Rant warning: myrmecophory/ myrmecochory; semiparasitic/hemiparasitic

Jim McKenney jamesamckenney@verizon.net
Mon, 16 Mar 2015 17:07:58 PDT
Jane wrote “Myapology for misremembering and misspelling some of the details of 
the RockGarden Quarterly article on the above subject.”

We haven’t had a good language rant for a while, so heregoes. As far as I’m concerned, Janedoes not owe an apology to anyone – certainly not to me or the many otherpeople who have used the word myrmecophory for decades.  In other recent posts, the word hemiparasitichas appeared. Picky about word usage as I sometimes am, I would not take anyoneto task for using semiparasitic instead of hemiparasitic. I’ve gotsomething to say about all of this.

Let’s take a look at myrmecophory vs. myrmecochory first.These are so-called New Latin words. They did not exist in Classical Latin and,more to the point since they are formed from Classical Greek combining forms,they did not exist in Classical Greek. But, those Greek roots, however combined,do carry with them fragments of meaning. In the case of myrmecophory, thosemeanings are “ant” and “to carry”. In the case of myrmecochory, those meaningsare “ant” and “to dance” (think choreography). To be sure, their meaningsderive from the way they are used and not from the meanings of their componentparts. Thus, myrmycophory would be a good word to describe both a process whichcauses ants to be carried by something or just as well a process in which antscarry something. It’s my choice for the process in which ants distribute seeds.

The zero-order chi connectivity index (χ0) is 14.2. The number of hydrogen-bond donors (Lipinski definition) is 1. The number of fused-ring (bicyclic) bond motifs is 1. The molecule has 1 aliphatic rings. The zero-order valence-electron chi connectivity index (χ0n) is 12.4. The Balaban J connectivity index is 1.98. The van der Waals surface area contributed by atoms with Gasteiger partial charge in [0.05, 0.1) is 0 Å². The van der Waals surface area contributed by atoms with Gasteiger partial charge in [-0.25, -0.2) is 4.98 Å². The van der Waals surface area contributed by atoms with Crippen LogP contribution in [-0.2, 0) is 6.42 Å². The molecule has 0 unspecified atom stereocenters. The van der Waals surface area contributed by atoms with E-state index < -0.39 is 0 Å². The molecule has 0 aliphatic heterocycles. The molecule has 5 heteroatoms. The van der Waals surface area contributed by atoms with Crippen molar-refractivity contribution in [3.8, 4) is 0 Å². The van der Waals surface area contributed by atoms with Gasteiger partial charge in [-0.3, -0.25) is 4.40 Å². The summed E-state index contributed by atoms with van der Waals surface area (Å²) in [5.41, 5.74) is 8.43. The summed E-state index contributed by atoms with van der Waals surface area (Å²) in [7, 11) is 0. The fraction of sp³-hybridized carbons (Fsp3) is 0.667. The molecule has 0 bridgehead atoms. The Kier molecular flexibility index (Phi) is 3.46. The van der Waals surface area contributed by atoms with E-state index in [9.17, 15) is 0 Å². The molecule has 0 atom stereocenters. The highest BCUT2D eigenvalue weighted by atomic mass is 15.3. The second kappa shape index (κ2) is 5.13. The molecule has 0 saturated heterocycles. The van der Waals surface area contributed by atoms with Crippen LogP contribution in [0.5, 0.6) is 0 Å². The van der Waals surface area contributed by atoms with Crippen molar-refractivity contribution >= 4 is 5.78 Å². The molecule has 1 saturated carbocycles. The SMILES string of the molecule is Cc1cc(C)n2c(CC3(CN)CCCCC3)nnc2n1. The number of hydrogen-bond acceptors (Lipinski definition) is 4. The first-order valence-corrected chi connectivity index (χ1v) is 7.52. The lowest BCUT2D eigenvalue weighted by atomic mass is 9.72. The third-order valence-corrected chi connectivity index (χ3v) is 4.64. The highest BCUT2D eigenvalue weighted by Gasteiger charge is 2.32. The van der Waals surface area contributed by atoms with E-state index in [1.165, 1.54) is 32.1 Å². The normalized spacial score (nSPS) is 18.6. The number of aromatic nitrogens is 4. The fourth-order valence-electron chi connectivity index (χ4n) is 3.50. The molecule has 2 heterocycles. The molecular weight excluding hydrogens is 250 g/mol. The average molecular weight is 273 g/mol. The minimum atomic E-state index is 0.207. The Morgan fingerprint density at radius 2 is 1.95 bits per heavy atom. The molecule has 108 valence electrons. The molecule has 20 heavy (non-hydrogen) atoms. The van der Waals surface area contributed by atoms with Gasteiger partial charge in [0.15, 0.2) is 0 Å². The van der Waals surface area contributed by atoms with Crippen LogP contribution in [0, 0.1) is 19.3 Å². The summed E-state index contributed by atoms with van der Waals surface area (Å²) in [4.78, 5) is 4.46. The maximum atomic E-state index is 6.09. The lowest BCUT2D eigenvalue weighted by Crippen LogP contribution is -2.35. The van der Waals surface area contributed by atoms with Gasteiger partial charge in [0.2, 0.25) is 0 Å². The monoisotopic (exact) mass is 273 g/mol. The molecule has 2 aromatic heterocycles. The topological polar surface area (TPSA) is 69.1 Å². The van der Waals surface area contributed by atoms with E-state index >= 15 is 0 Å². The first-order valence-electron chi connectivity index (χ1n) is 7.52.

Myrmecochory  likewisemight be used for a type of dance in which the movements of ants are mimicked(in The Ballet of the Ants maybe) ,  orjust as well a process in which ants themselves dance something (the ant jig?).Since there is no law which prohibits scientists from using metaphor or a bitof poetic license, we don’t have to get too exercised about why this word wasput together this way. But when you know the etymology of the words in question,it seems to me that myrmecophory says it better than myrmecochory. 

In fact, when I see this word myrmecochory, I’m reminded ofone of my aunts squealing at the sight of ants dancing all over her peonyflowers.